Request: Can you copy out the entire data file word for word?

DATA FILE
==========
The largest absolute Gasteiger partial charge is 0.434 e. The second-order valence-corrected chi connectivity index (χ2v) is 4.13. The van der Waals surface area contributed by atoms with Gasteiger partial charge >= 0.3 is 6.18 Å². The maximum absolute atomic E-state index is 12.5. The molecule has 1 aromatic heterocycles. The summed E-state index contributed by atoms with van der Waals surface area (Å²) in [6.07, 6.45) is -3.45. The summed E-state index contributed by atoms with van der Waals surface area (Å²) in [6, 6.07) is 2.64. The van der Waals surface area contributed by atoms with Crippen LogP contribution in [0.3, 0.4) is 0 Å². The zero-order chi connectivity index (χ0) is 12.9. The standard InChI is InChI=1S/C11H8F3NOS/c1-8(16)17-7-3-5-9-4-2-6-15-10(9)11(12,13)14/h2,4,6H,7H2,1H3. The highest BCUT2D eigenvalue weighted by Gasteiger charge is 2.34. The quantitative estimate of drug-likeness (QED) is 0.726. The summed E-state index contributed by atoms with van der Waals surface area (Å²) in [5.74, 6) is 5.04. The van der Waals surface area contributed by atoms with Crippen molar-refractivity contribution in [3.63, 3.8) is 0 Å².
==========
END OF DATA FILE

The largest absolute Gasteiger partial charge is 0.434 e. The second-order valence-corrected chi connectivity index (χ2v) is 4.13. The van der Waals surface area contributed by atoms with Gasteiger partial charge >= 0.3 is 6.18 Å². The maximum absolute atomic E-state index is 12.5. The molecule has 1 aromatic heterocycles. The summed E-state index contributed by atoms with van der Waals surface area (Å²) in [6.07, 6.45) is -3.45. The summed E-state index contributed by atoms with van der Waals surface area (Å²) in [6, 6.07) is 2.64. The van der Waals surface area contributed by atoms with Crippen LogP contribution in [0.3, 0.4) is 0 Å². The zero-order chi connectivity index (χ0) is 12.9. The standard InChI is InChI=1S/C11H8F3NOS/c1-8(16)17-7-3-5-9-4-2-6-15-10(9)11(12,13)14/h2,4,6H,7H2,1H3. The highest BCUT2D eigenvalue weighted by Gasteiger charge is 2.34. The quantitative estimate of drug-likeness (QED) is 0.726. The summed E-state index contributed by atoms with van der Waals surface area (Å²) in [5.74, 6) is 5.04. The van der Waals surface area contributed by atoms with Crippen molar-refractivity contribution in [3.63, 3.8) is 0 Å².